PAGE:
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Environmental Medicine: Integrating a Missing Element into Medical Education involving pregnant women, two of whom reported having subsequent stillbirths. Thirty-five of the remaining pregnant women were followed—up 9 mo after the epidemic; no additional stillbirths were found. To control the epidemic, it was necessary to embargo on July 4 and to destroy all watermelons in the state on July 7 and to effect a field certification program. The epidemic and the costly resultant control measures illustrate the difficulties in assuring the safe use of the most potent pesticide. The use of pesticides is controlled by an elaborate set of crop specific regulations. State and federal regulators use laboratory tests of produce samples to insure that regulations are followed. When inadvertent or illegal applications of pesticide occur in a particular crop, there is no system that guarantees that the public will not be exposed. For most pesticides, the effects may not be dramatic, but when a potent pesticide appears in a widely eaten commodity, the impact on health and the institutions that are designed to protect it can be devastating. This paper describes the course of one such event. ON JULY 3, 1985, the Oregon Department of Health notified the California Department of Health Services (CDHS) of several cases of possible pesticide illness related to consumption of watermelons that were thought to have been grown in Arizona.1,2 At 4:00 A.M. on July 4, a 62-y-old woman on digoxin therapy was treated at a Lake County California, emergency department for hypotension, severe bradycardia (31 beats per minute [bpm]), atrial fibrillation, diaphoresis, vomiting, diarrhea, lacrimation, salivation, and muscle twitching. She had eaten watermelon about 30 min earlier. Her symptoms resolved following treatment with atropine. Two other family members who had consumed the same watermelon were also ill and had similar though milder symptoms. The treating physician notified the San Francisco Bay Area Regional Poison Control Center, which subsequently notified CDHS. Later on the morning of July 4, Oregon officials reported to CDHS that aldicarb sulfoxide (ASO), a toxic degradation product of aldicarb, had been detected in several of the melons related to illness episodes in that state and that the origin of the melons was, in fact, from California.1,2 Aldicarb, CAS No. 116–06–3, is a cholinesterase-inhibiting carbamate pesticide that is not registered for use on watermelons in the U.S. but commonly used on citrus, cotton, potatoes, peanuts, and soybeans. Within 2 h, calls to 10 California poison control centers, 20 selected emergency departments, and 1 county health department had identified an additional 12 presumed cases of pesticide illness related to consumption of watermelons. This included a group of 4 individuals in Bakersfield who had eaten a striped melon purchased at a roadside stand, a group of 6 individuals who had eaten a striped melon from a Los Angeles-area supermarket warehouse, and 2 individuals in the San Francisco Bay Area who had eaten green melons purchased at different retail stores. These illnesses were investigated by state and local health officials, and arrangements were made for obtaining watermelon samples. Just prior to noon on July 4, statewide media advisories were issued that warned against eating watermelons, and an embargo was placed on the sale of watermelons throughout California. Usual product recall mechanisms were inoperative because the day was a national holiday. By late afternoon on July 4, case investigations and tracking of sources of melons back through the distribution chains had implicated a single Kern County shipper in several, but not all of the episodes. Subsequently, in the melon from the first known California case, ASO was found at 2.7 parts per million (ppm). The embargo remained in effect for the next 3 d. On July 7, all watermelons in retail outlets or in the chains of distribution were destroyed because it was impossible to distinguish ASO-contaminated melons from melons free of ASO. A field certification program was implemented on July 10, and the embargo was lifted. Surveillance after that time identified only one further illness episode in California associated with a melon that tested positive for ASO. Product certification was conducted by the California Department of Food and Agriculture (CDFA) and involved testing composite samples of melons from fields for aldicarb and its metabolites. Melons from fields that tested negative were labeled by CDFA to certify that they had been cleared. Methods Commencing late on the morning of July 4, the public was advised through the mass media to report any watermelon-associated illness to their local health department. An active surveillance network set up by CDHS on July 5 involved (a) daily calls to California’s 10 regional poison control centers and selected emergency departments, (b) daily contact with all local health departments in California, and (c) periodic calls to several western states and the western provinces of Canada. Local health departments were asked to complete and return an illness report form (described below) to CDHS for all cases reported to them. They were also asked to periodically call selected hospital emergency departments within their jurisdiction so as not to miss illnesses severe enough to require emergency treatment or hospitalization. The CDHS illness report form and a case-definition algorithm were developed based on the expected cholinergic symptoms resulting from ingestion of aldicarb (Table 1). The case definition divided illness reports into three categories: (1) probable, (2) possible, or (3) unlikely, depending on timing of symptom onset, nature and severity of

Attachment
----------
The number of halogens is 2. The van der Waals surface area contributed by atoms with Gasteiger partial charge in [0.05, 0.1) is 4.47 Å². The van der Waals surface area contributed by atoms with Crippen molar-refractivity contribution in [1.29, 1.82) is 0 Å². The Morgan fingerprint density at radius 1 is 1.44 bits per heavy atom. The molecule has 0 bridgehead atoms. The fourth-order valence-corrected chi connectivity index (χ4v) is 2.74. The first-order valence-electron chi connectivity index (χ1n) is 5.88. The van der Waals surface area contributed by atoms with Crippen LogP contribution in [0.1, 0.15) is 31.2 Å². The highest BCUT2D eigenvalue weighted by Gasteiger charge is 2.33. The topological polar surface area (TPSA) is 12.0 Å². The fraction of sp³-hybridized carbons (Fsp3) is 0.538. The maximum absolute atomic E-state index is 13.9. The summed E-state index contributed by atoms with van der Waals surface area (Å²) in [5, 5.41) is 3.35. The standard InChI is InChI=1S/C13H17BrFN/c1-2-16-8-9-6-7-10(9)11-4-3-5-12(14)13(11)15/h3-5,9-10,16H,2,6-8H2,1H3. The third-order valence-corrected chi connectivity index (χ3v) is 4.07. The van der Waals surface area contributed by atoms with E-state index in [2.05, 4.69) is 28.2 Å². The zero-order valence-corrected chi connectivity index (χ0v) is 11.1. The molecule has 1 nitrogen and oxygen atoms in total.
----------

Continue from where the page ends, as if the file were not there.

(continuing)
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Environmental Medicine: Integrating a Missing Element into Medical Education symptoms, and number of people ill from the same melon. The CDHS illness report forms were distributed rapidly to local health department officials in an effort to speed collection of uniform case information. The forms included questions about symptoms, time and location of melon purchase, and others who ate the same melon. All reports of illness with date of onset after July 10 were telephoned to CDHS and promptly reviewed by a physician to identify probable poisoning cases from melons bearing certification labels. Additional information was sought from persons who reported illness, if necessary. Samples of melons from probable cases were collected and shipped by local health departments to the nearest participating CDFA or CDHS laboratory for analysis. Analyses for aldicarb, ASO and aldicarb sulfone (AS) in watermelons were performed by CDFA. In addition, several confirmatory analyses were performed by the U.S. Food and Drug Administration (FDA) regional laboratory in Los Angeles and CDHS’s Food and Drug Laboratory. Analyses by CDFA and FDA were performed using liquid chromatography. The minimum detection level was usually 0.2 ppm but ranged between 0.1 and 0.5 ppm ASO. Confirmatory analyses by CDHS were performed using gas chromatography and a method developed by Union Carbide for detecting aldicarb residues in water [method ALDICARB-FPD-WATER(a)].3 The detection level by this method for all aldicarb residues combined was 0.01 ppm. Selection of melons for testing was completed in two stages. During the first stage, i.e., prior to July 10, attempts were made to confirm the source and extent of the epidemic. The second stage, after July 10, involved sampling melons from fields that had passed the certification program. The theoretical ability of the field certification sampling plan to detect a single, highly contaminated field was quite good, but given the practical limit of detection of ASO, the necessary compositing of samples, and the large number of fields involved, it was still possible that some contaminated melons might have reached retail markets. Therefore, melons associated with “probable” illnesses that occurred after July 10 were assigned top priority for testing. Active surveillance continued until the end of August 1985. All case reports were reviewed later for completeness, and additional data were sought when needed. Data from individual case reports were then analyzed using the standardized case definition. In March 1986, an attempt was made to contact by mail and telephone the 47 women who reported being pregnant when they experienced their watermelon-associated illness. Information was obtained on the pregnancy outcome, birthing complications, birth defects, and any other relevant problems. Six of the 47 were lost to follow-up. Of the remaining 41, 2 denied having been pregnant, and 1 refused to participate. The other 38 women provided information on a standard questionnaire about the outcome of the pregnancy and the baby’s health. Case reports were tabulated in an attempt to identify the geographic source(s) of the epidemic. Illness rates and numbers of illness were mapped by county using SAS/GRAPH, 1980 U.S. Census population denominators, and Tektronix plotter.4 In an attempt to pinpoint store chains (and through them, wholesalers and farmers) who might have sold contaminated melons, we compared the frequency with which the various chains were identified by “probable” cases and by “unlikely” cases. Our reasoning was that “unlikely” cases probably approximated a random sample of the population as to their use of the various store chains so that we could analyze the data as one would a case-control study. We calculated odds ratios and 95% confidence limits. This measure of association divides the odds of using a particular store chain by “probable” cases by the odds of using that chain among “unlikely” cases. For rare diseases, it is an estimate of the rate ratio, i.e., the incidence of poisoning in patrons of that chain divided by the incidence in nonpatrons. Distributors that served counties or store chains with high odds ratios would be most suspect as sources for contaminated watermelons. Because of the difficulty in using the complete case definition given in Table 1, which required asking cases about the occurrence of multiple symptoms in several categories, simpler alternative case definitions were explored using data on symptom rates and onset times. Results Active surveillance. Case reports were received for dates as early as June 1, 1985. Table 2 shows the number of case reports received in California for the period of active surveillance (June–August 1985) by case classification. In all, 1 376 case reports were received; 78% were classified as probable or possible pesticide poisoning. The geographic distribution of illnesses was evaluated in an attempt to identify the origin of the contaminated melons, but mapping did not suggest a source or sources. Analysis of stores where melons associated with pre-July 10 illness were purchased showed that there were four major supermarket chains involved. Only one of these had a significantly elevated odds ratio, 1.89 (95% confidence limits 1.00 and 3.56), for “probable” vs. “unlikely” illness reports. However, the watermelon distribution systems were too intermingled to quickly determine the suppliers for this chain. The majority of incidents (61%) involved one person becoming ill after eating a melon. Twenty-two percent of the reports involved 2-person episodes; 10% were 3-person clusters, and 3% were 4-person clusters. Additional clusters involving 5, 6, 9, and 13 persons becoming ill after eating from the same melon also were reported.